All posts by Paul Street

Engineer

Scottish 6-Days

The Scottish 6 Days is by some margin the largest orienteering event in Great Britain. It has been organized every other summer since 1977. On each of the six competition days thousands of runners tackled one of 38 forest courses provided for 70 classes, and this year many chose sprint orienteering and/or Trail-O on the Wednesday “rest day” too.

Thanks to Wendy Carlyle for the image featured at the top of the post – one of our members entering the finish field on Day 3.

Races happen from Sunday one weekend to the following Saturday with Wednesday as the rest day – a chance to bag a Munro or go cycling perhaps, or to take part in a sprint race and Trail-O. And some folk even have a rest.

The competition is very well organized (almost entirely by volunteers) with six high quality forest races in different locations, with some areas often new to orienteering. Runners are allocated a variety of start times through the week in club “blocks” – this year SLOW had their earliest starts on the first day – the tough near wilderness forest of Auchengarrich.

Auchengarrich map extract – part of M55L course

The organization has already scheduled and begun planning the next competition: Lochaber 2021. They maintain a body of knowledge and store of equipment, whilst adding and changing in the light of trends and technology. This year featured two middle distance style races alongside the traditional long forest formats, livestreaming pictures and commentary to the internet, and GPS tracking of selected classes each day.

Scottish 6-Day 2019 Website

Overall Results – All Classes (single pdf, 33 occurrences of “SLOW”)

Sample Livestream – Day 3 World Ranking Race for M/W21E.

Sample GPS Tracking – M65 on Day 4 (includes Charlie and Don.)

You can find many photographs from the links on the 6-Day Website: we have picked out a few, some of which may be of our members. Many thanks to the photographers: Andy Johnson, Wendy Carlyle and Steve Rush.

The JOK top of a local club member (credit: Wendy Carlyle)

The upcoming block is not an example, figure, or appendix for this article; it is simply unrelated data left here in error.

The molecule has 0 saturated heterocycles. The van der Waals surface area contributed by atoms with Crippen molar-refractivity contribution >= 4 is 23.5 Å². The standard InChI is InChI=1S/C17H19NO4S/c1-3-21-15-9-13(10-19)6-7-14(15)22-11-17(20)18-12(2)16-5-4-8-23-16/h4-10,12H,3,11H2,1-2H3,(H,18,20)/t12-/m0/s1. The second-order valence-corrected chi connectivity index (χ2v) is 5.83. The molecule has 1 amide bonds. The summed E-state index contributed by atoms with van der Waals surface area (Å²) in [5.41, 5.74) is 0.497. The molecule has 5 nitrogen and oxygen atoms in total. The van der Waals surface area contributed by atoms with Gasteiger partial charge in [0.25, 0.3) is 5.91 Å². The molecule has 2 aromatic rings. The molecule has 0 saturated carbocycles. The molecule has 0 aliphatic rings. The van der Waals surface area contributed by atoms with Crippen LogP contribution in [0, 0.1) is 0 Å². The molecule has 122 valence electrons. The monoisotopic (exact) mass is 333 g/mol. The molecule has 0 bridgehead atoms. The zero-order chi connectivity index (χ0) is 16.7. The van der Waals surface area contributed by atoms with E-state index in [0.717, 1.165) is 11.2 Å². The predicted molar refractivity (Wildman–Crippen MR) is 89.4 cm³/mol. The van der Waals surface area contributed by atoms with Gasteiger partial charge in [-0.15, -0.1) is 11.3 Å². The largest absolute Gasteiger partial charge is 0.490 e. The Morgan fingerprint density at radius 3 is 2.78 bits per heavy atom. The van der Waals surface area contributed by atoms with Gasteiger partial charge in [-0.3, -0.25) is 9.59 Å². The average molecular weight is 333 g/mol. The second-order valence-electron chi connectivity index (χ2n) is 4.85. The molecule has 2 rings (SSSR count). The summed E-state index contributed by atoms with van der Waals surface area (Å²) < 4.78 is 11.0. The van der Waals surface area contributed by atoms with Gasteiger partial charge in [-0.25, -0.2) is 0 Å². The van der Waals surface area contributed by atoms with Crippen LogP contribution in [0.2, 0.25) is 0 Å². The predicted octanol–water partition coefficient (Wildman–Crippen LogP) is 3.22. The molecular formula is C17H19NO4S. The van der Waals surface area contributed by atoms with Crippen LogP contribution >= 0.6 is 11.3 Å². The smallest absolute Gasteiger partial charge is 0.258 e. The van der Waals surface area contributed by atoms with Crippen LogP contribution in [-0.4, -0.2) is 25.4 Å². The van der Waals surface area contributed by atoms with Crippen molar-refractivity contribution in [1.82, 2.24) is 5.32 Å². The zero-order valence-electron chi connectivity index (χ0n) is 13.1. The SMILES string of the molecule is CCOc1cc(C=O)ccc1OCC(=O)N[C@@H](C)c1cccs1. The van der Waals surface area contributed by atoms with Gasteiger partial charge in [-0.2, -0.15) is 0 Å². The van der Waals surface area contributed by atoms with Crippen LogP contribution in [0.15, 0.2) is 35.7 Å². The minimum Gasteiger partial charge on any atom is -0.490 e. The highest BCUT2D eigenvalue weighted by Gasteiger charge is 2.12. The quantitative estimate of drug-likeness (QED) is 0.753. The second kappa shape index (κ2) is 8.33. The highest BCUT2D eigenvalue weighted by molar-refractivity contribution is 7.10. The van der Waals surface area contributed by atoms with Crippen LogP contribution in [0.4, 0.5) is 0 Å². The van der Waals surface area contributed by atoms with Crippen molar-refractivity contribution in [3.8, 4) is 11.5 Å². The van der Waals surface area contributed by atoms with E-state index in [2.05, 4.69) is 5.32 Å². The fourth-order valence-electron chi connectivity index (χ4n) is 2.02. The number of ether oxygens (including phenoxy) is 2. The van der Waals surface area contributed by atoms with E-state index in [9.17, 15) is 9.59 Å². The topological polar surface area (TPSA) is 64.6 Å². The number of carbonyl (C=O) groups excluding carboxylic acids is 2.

credit: Wendy Carlyle
Wendy Carlyle captures the holiday and family friendly nature of the week.
credit: Andy Johnson
credit; Andy Johnson
credit: Wendy Carlyle
credit: Steve Rush
credit: Wendy Carlyle
credit: Andy Johnson
credit: Steve Rush
credit: Andy Johnson

GLOSS

London OK’s GLOSS series for 2019 has wrapped up, with SLOW successfully fielding a full team at all five races.

Sunday 23 June Gunpowder Park   Handicap results
Sunday 30 June Barnes Common
    – Handicap results
Saturday 06 July Highfield Park   
Handicap results
Sunday 14 July Belhus Woods  
Handicap results
Sunday 21 July Nonsuch Park
Handicap results

After the final race at Nonsuch Park on Sunday, and once the arithmetic of the handicapping had been applied, SLOW were determined to be second behind the series winners HAVOC – Havering and South Essex Orienteering Club. The score in the final race was 528 – 524.

Thanks to Mole Valley for the Nonsuch Park race. With their kind permission and support Sarah Brown ran a flapjack stall for the Orienteering Foundation appeal to support the GB Team in the forthcoming World Championships. Sarah thanks runners for supporting the appeal to the value of £51.20.

A park on a nice summer Sunday morning can be quite busy, and several passers-by took an interest. It’s good to be able to talk about the range of our great sport.

Ralph in British Team

Ralph receives a lucky mini-control from SLOW clubmate Nikolay Kolev earlier this year.